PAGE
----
Since finishing the FreshStitches Mystery CAL, I have been fighting the urge to start a new crochet project. Over the weekend, I signed up for Stacey's Amigurumi: Design Your Own Monster class on Craftsy (it was on sale for just $9.99!), and then my FreshStitches Kit Club shipment arrived yesterday! Hopefully I can stay strong and focus on my current WIPS, but I make no promises!

What's on your needles this week?

Monday, September 22, 2014

2 Weeks Until Spinzilla + Free Printable

In just a few short weeks, Spinzilla will be kicking off! Today is the last day to register for a team; those of you who would like to spin Rogue have until October 3 to register - click here for more info on the Spinzilla website!

#TeamLouet is officially full, and we are ready to spin for the glory this year. Our team thread in the Spinzilla group is buzzing with activity, and between now and October 6, I'll be sharing Spinner Profiles of our teammates here in the Louet Ravelry group. We'll also be discussing various topics to help folks prepare for the big event - our most recent thread is focused on fiber prep. Even if you aren't a member of our team, all are welcome to join in the discussion!

#TeamLouet will have some amazing prizes up for grabs in addition to all of the other opportunities to win prizes throughout the event:

GRAND PRIZE: The Bison Boogie will be awarded to the spinner with the most yardage, who will win a fiber prize pack valued at $400 retail!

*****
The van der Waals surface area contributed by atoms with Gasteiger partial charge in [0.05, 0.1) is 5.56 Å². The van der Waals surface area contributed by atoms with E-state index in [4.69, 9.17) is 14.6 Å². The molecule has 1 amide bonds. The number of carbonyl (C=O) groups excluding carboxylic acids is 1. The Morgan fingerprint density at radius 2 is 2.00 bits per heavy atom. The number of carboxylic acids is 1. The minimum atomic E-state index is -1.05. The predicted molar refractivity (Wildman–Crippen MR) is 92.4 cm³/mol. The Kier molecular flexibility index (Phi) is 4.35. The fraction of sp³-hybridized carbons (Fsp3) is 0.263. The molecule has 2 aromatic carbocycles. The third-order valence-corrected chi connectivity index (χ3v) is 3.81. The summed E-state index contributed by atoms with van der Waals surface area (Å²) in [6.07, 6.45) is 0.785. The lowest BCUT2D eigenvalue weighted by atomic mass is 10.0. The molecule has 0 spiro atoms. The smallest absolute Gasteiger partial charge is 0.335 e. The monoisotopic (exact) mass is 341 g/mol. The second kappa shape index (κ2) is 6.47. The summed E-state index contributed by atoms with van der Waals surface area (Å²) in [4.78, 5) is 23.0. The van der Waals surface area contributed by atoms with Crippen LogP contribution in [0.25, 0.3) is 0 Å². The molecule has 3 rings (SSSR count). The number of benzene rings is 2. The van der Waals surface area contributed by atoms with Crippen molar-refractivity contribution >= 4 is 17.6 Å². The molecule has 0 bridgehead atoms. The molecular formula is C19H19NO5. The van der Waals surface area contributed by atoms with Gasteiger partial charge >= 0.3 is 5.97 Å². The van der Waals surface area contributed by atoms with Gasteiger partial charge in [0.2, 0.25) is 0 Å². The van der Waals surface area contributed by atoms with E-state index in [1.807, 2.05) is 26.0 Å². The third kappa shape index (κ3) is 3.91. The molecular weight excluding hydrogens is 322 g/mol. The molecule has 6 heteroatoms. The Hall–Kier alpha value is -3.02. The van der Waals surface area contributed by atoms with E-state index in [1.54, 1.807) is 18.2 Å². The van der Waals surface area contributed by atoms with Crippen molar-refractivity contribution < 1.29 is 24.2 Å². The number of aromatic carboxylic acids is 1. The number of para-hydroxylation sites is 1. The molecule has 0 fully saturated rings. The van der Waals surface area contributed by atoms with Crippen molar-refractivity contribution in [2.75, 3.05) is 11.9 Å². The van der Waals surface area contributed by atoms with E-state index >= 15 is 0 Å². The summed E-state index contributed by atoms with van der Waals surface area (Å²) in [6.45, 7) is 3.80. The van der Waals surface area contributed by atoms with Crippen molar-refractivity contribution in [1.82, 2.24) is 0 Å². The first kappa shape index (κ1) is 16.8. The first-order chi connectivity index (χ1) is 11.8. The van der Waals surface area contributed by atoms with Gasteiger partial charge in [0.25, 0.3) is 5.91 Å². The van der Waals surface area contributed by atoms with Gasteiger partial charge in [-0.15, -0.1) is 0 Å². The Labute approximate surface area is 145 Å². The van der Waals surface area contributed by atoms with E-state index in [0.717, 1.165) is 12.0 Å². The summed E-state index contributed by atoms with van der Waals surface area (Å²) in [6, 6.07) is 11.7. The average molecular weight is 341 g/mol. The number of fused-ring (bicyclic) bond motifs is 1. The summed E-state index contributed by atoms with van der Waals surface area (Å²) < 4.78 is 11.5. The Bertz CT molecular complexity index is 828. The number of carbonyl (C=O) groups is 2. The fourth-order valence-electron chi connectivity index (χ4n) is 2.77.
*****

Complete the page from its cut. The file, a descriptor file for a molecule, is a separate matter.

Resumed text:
Runners-Up: Winners in the following three categories will win 2 pounds of any in-stock Canterbury spinning fiber!

  • Bronze Bison: This award will go to the person who spins the most naturally-colored fiber by weight (must post your final weight in the #TeamLouet Ravelry thread to be eligible).
  • Brilliant Bison: This award will go to the person who spins the most dyed fiber by weight (must post your final weight in the #TeamLouet Ravelry thread to be eligible).
  • Beguiling Bison: This award goes to the person who shares the prettiest photo of their finished Spinzilla yarns (to be judged by the finished photo submitted at the end of Spinzilla)!

Adventurer Award: We’ll give out a fibery prize to a random teammate who tried a new fiber or technique during the event!

Monster Mile Club: Each person who spins a mile of yarn (1760 yards) during Spinzilla will win 2 pounds of any in-stock Canterbury spinning fiber, plus they will get a special badge they can add to their Ravelry profile, blog, or website!
To ensure that everyone has a fair chance at winning an award, each person is only eligible for one prize per person  (i.e., if you are the grand prize winner, you won’t be eligible for the other prizes). We’ll do our best to ensure that things are as fair as possible; if you have any questions or concerns about our awards, please PM me  on Ravelry
Over the weekend, I was inspired to organize and catalogue my yarn and fiber stash, making sure that everything was entered into my Ravelry notebook so that I could keep track of everything more easily. I discovered that I was the most lax about remembering to enter two things: first, nearly all of my recent purchases of spinning fiber were never entered into my stash. Second, I found that I had added in photos for many of my finished skeins of handspun yarn, but little else.